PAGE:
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Hi-Fi Rush has been the word on gamers’ lips, as Xbox launched the game the day it was announced. Speaking to GLHF, director John Johanas explained that it was publisher Bethesda’s idea, but Tango Gameworks were on board with the risk. And it was a risk. While launching a game like this saves on marketing and advertising costs, it relies instead on the fickle concept of word of mouth. People that may have gotten sucked in by the witchcraft that is a good PR campaign, don’t have that run-up hype to propel them into purchases.

Instead, people must play and enjoy your game, and then recommend it to others to do the same. This only works if you know what you have is good. Tango obviously did, as Johanas explains, “Internally we were super, super confident about what we had.” The studio knew the game’s obviously high quality, and combined with its immediate launch on Xbox Game Pass consumers wouldn’t really be losing out if they didn’t enjoy it.

The Game Pass launch allows a wider market of players to give it a try, and therefore be able to recommend it to others. Game Pass was crucial to Hi-Fi Rush’s success, and it’s one of the big reasons why other games can’t afford to do the same. People saw their first taste of gameplay footage, and all those who were interested could try it out almost immediately. This gave the snowball effect, going from anticipation to satisfaction in mere hours.

Fans have praised the launch of Hi-Fi Rush, saving them from years of rumors and expectations. Announcing a game early can have a number of negative side effects. It can go through development hell like Beyond Good and Evil 2, which has been in development for 15 years, or it can launch to mass disappointment like No Man’s Sky. Both are bad omens for your audience. There are definitely benefits to Hi-Fi Rush’s marketing strategy, but not it’s not something every game could do.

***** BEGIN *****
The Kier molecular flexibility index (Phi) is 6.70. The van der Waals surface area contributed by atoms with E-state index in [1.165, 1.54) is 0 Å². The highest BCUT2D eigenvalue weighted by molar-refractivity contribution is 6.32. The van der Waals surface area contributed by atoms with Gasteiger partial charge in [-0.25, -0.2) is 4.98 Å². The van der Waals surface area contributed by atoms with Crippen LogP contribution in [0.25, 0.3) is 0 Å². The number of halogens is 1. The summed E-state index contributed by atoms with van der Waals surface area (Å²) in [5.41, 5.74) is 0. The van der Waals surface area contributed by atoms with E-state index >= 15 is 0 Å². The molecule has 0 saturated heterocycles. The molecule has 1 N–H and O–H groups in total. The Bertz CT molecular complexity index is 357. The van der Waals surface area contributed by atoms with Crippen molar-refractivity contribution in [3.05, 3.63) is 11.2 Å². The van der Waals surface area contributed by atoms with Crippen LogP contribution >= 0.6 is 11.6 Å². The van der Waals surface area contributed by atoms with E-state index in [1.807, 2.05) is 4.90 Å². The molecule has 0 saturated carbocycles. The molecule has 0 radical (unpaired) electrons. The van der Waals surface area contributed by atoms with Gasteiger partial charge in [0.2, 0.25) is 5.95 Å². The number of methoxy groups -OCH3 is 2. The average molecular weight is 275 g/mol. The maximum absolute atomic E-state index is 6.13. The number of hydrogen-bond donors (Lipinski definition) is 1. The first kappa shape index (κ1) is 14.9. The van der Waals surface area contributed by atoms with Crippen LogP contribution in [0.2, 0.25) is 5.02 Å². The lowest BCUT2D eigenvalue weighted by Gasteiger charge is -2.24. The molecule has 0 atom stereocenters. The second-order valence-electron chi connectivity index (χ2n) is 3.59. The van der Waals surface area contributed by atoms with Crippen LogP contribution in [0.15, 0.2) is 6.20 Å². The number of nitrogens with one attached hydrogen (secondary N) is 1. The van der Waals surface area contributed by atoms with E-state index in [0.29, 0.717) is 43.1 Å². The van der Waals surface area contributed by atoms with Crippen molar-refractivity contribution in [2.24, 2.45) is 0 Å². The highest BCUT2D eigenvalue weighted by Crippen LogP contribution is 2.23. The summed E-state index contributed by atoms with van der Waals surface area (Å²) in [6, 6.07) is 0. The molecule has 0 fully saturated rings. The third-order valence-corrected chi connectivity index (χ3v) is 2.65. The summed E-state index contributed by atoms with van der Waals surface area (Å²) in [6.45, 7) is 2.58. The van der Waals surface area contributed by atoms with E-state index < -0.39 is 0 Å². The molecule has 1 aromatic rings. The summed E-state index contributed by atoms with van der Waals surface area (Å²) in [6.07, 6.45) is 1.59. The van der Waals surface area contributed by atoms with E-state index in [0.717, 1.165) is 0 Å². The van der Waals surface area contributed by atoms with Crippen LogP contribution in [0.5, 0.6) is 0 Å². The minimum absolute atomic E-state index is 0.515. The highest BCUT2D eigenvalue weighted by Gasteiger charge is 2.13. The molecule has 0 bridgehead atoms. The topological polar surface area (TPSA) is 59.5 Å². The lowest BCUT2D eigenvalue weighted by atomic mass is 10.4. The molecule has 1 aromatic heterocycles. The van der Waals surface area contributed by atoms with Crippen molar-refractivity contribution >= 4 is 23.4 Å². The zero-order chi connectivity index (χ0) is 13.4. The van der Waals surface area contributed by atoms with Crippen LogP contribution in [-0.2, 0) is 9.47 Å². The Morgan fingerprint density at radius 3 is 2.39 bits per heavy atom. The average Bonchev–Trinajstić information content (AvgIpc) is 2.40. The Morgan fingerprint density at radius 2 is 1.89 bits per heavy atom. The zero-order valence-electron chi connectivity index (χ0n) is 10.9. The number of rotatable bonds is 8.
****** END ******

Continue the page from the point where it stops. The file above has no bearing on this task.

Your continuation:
We’ve already spoken about how in order to launch this way, the game both has to be good, and be available to a large audience at a low cost. However, much more than this played into its success. Hi-Fi Rush was developed by Tango, a studio with a number of quality games under its belt already. It was published by Bethesda, known for The Elder Scrolls, Doom, and Wolfenstein. Finally, it was announced at the Xbox Developer Direct, a showcase with a major console’s name behind it, guaranteeing the world was watching.


This gave it a triple-lock seal of approval, with all three companies clearly confident in the game. Getting the name out there was crucial, and Xbox’s backing ensured that people would know it was out. If a small developer did the same type of reveal, you’re not only relying on word of mouth that the game is good, but that it even exists at all.

There is one final piece that was important for Hi-Fi Rush’s success, and that is all down to the game itself. It’s surprising. It’s different. In an industry that is saturated with first-person shooters, and open-world action games, it’s a breath of fresh air. People wanted to try it, simply because it was unlike any game they had played before. Its announcement engaged people, excited them, and made them eager to see more. Had Hi-Fi Rush been a continuation of Tango’s other games, I doubt it would have received the same reception.

Hi-Fi Rush

The stealth launch of Hi-Fi Rush was refreshing for gamers, but it’s the kind of magic in a bottle that can’t always be captured. If this kind of launch became the norm, then people would soon grow bored, and not feel compelled to download these games immediately. Perhaps it could be attempted in a few years, when people have forgotten about the excitement of this release, but it’d have to be the right game, at the right time, and most of all it’d have to be good.